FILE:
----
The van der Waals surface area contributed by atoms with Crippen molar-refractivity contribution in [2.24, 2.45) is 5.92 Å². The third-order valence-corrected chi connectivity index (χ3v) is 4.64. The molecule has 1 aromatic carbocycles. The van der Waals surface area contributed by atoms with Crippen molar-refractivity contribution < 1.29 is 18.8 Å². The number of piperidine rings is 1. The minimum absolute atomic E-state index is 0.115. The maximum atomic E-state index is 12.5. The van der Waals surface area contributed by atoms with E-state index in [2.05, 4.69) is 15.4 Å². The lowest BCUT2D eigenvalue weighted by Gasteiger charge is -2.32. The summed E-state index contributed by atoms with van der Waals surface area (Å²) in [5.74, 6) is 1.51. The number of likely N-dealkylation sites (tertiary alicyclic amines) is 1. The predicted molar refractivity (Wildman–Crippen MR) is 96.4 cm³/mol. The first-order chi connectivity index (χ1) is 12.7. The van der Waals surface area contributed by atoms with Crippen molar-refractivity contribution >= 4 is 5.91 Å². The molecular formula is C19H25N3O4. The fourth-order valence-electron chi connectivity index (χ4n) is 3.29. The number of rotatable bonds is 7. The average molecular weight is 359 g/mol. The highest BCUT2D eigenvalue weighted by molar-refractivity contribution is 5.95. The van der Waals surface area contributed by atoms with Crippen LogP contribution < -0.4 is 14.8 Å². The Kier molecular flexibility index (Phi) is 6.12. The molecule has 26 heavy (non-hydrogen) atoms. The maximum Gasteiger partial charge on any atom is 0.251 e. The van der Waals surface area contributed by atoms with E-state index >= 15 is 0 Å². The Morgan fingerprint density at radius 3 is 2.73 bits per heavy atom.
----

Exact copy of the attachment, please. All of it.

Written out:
The van der Waals surface area contributed by atoms with Crippen molar-refractivity contribution in [2.24, 2.45) is 5.92 Å². The third-order valence-corrected chi connectivity index (χ3v) is 4.64. The molecule has 1 aromatic carbocycles. The van der Waals surface area contributed by atoms with Crippen molar-refractivity contribution < 1.29 is 18.8 Å². The number of piperidine rings is 1. The minimum absolute atomic E-state index is 0.115. The maximum atomic E-state index is 12.5. The van der Waals surface area contributed by atoms with E-state index in [2.05, 4.69) is 15.4 Å². The lowest BCUT2D eigenvalue weighted by Gasteiger charge is -2.32. The summed E-state index contributed by atoms with van der Waals surface area (Å²) in [5.74, 6) is 1.51. The number of likely N-dealkylation sites (tertiary alicyclic amines) is 1. The predicted molar refractivity (Wildman–Crippen MR) is 96.4 cm³/mol. The first-order chi connectivity index (χ1) is 12.7. The van der Waals surface area contributed by atoms with Crippen molar-refractivity contribution >= 4 is 5.91 Å². The molecular formula is C19H25N3O4. The fourth-order valence-electron chi connectivity index (χ4n) is 3.29. The number of rotatable bonds is 7. The average molecular weight is 359 g/mol. The highest BCUT2D eigenvalue weighted by molar-refractivity contribution is 5.95. The van der Waals surface area contributed by atoms with Crippen LogP contribution < -0.4 is 14.8 Å². The Kier molecular flexibility index (Phi) is 6.12. The molecule has 26 heavy (non-hydrogen) atoms. The maximum Gasteiger partial charge on any atom is 0.251 e. The van der Waals surface area contributed by atoms with E-state index >= 15 is 0 Å². The Morgan fingerprint density at radius 3 is 2.73 bits per heavy atom.